Example of a geyser eruption on a comet (comet 67P); Credit: ESA

Luxembourg’s National Museum of Natural History (MNHN/natur musée) has reported that two of its team members were among the first people to observe a geyser erupting on a comet recently.

Matt Dawson, a research associate in the Geo/Astrophysics Section of the National Museum of Natural History, and Eric Buttini, head of the Geo/Astrophysics Section, have made their first astronomical discovery from a semi-professional observatory set up two years ago in Calabria, southern Italy.

According to the museum, they were the first to observe the eruption of a geyser on comet 29P Schwassmann-Wachmann, lying beyond the orbit of Jupiter at a distance of almost 1 billion km from Earth. Telescopes in Australia and the United States later confirmed their observation.

Comet 29P Schwassmann-Wachmann is a periodic comet discovered on 15 November 1927 by German astronomers Arnold Schwassmann and Arno Wachmann. The comet is also known for its unpredictable outbursts which can cause it to brighten significantly, up to five magnitudes in the space of a few hours, according to theskylive.com.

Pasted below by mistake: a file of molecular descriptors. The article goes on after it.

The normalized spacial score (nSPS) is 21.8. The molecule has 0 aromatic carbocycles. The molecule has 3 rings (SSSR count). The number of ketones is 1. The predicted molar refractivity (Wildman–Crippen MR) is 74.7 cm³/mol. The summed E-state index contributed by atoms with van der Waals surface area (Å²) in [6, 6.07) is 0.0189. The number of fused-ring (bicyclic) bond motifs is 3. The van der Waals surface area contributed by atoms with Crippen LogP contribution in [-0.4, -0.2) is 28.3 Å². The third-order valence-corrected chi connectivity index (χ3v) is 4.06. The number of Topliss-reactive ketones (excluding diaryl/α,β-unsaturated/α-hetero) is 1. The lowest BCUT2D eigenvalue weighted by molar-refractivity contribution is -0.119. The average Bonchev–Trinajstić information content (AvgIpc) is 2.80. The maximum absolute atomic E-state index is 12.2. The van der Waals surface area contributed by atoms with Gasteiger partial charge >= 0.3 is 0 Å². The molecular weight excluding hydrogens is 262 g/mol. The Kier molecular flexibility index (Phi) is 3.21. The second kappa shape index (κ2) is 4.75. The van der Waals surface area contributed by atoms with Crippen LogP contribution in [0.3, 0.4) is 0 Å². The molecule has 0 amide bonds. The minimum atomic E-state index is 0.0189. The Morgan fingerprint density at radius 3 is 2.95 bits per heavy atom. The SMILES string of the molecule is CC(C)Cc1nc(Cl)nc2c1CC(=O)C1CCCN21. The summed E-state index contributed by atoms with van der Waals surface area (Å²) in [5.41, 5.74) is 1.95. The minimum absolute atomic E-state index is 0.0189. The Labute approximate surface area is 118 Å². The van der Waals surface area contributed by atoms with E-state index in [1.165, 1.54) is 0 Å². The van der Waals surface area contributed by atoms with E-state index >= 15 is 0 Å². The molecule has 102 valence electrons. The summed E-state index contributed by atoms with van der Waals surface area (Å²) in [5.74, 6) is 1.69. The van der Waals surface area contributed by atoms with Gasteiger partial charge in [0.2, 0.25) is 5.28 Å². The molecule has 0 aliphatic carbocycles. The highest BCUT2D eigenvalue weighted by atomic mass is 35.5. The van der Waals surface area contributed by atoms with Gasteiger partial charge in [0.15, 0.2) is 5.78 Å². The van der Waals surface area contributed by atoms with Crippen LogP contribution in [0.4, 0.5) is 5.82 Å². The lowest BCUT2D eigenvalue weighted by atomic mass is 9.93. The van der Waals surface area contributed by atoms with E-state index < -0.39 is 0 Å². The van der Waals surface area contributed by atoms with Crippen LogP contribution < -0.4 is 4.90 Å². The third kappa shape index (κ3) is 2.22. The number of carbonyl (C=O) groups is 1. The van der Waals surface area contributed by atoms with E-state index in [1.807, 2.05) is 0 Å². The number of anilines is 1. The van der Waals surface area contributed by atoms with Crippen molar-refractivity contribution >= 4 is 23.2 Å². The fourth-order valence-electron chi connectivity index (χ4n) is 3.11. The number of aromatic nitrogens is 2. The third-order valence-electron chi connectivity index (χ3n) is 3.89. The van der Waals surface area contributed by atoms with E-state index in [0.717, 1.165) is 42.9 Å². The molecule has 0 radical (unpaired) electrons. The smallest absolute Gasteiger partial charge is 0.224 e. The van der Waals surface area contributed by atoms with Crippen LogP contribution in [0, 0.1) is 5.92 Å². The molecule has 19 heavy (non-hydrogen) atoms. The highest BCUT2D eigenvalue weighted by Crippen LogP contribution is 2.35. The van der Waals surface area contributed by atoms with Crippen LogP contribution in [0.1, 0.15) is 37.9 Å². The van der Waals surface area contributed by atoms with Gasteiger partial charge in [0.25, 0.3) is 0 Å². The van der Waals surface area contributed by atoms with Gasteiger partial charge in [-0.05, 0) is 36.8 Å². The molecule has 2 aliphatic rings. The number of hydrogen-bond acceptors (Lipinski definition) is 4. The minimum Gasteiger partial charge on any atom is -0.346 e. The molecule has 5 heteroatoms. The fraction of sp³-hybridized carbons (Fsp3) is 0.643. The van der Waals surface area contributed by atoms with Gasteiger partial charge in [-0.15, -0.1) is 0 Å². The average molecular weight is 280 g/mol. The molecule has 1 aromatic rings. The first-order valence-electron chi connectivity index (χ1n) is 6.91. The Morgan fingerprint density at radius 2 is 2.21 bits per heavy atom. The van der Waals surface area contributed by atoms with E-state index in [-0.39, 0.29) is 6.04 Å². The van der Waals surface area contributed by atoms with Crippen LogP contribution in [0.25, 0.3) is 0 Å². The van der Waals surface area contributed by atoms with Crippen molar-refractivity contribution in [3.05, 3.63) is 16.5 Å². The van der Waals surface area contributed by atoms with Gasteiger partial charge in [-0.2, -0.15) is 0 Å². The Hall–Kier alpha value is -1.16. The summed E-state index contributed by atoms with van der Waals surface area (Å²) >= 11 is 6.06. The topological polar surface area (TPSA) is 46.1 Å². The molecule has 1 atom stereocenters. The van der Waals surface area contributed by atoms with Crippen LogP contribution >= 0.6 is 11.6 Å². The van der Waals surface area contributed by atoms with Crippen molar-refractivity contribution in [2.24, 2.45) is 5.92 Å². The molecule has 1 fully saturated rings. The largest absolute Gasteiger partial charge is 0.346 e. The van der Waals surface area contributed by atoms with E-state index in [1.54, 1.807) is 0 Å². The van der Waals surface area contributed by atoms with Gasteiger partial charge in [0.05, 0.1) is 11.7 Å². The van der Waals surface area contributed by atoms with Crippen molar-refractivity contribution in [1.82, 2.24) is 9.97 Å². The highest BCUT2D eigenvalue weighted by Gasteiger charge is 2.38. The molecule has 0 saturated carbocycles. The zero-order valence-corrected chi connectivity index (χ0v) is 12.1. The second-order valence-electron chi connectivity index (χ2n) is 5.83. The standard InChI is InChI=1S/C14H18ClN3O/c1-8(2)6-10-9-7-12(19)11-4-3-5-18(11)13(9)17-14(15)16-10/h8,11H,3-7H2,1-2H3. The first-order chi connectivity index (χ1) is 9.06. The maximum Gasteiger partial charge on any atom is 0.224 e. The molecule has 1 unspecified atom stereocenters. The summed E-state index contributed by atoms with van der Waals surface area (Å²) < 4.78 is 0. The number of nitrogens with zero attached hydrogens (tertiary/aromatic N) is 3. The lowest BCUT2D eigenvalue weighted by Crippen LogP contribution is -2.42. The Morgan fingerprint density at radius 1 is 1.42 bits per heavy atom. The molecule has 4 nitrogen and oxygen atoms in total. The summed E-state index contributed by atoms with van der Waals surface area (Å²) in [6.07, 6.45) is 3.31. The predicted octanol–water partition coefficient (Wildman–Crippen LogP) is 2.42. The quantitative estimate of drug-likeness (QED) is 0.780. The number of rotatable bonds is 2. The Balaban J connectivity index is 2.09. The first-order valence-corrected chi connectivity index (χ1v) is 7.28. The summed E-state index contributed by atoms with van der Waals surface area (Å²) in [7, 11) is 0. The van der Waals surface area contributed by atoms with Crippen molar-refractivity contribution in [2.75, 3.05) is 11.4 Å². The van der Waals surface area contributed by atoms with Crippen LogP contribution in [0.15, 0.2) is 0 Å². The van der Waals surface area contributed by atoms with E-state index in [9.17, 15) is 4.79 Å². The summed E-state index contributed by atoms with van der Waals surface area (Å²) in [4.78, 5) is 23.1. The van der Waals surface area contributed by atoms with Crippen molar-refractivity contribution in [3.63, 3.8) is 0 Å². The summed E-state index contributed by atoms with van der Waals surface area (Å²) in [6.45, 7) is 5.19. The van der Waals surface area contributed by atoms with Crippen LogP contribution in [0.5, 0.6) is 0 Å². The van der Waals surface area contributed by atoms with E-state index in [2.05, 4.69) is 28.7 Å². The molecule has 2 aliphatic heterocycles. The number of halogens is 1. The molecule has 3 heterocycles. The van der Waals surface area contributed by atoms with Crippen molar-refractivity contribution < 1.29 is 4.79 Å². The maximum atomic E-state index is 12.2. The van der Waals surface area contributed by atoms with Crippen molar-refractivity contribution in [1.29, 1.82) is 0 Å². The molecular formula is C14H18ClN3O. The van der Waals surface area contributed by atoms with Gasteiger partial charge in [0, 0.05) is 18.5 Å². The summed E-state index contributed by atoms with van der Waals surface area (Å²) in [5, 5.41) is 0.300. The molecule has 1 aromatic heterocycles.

The Luxembourg team is participating in an international project to monitor this comet for signs of activity. Their observation helps scientists further their understanding of the comet’s activity and makes Luxembourg one of the main active observatories participating in this project, noted the museum.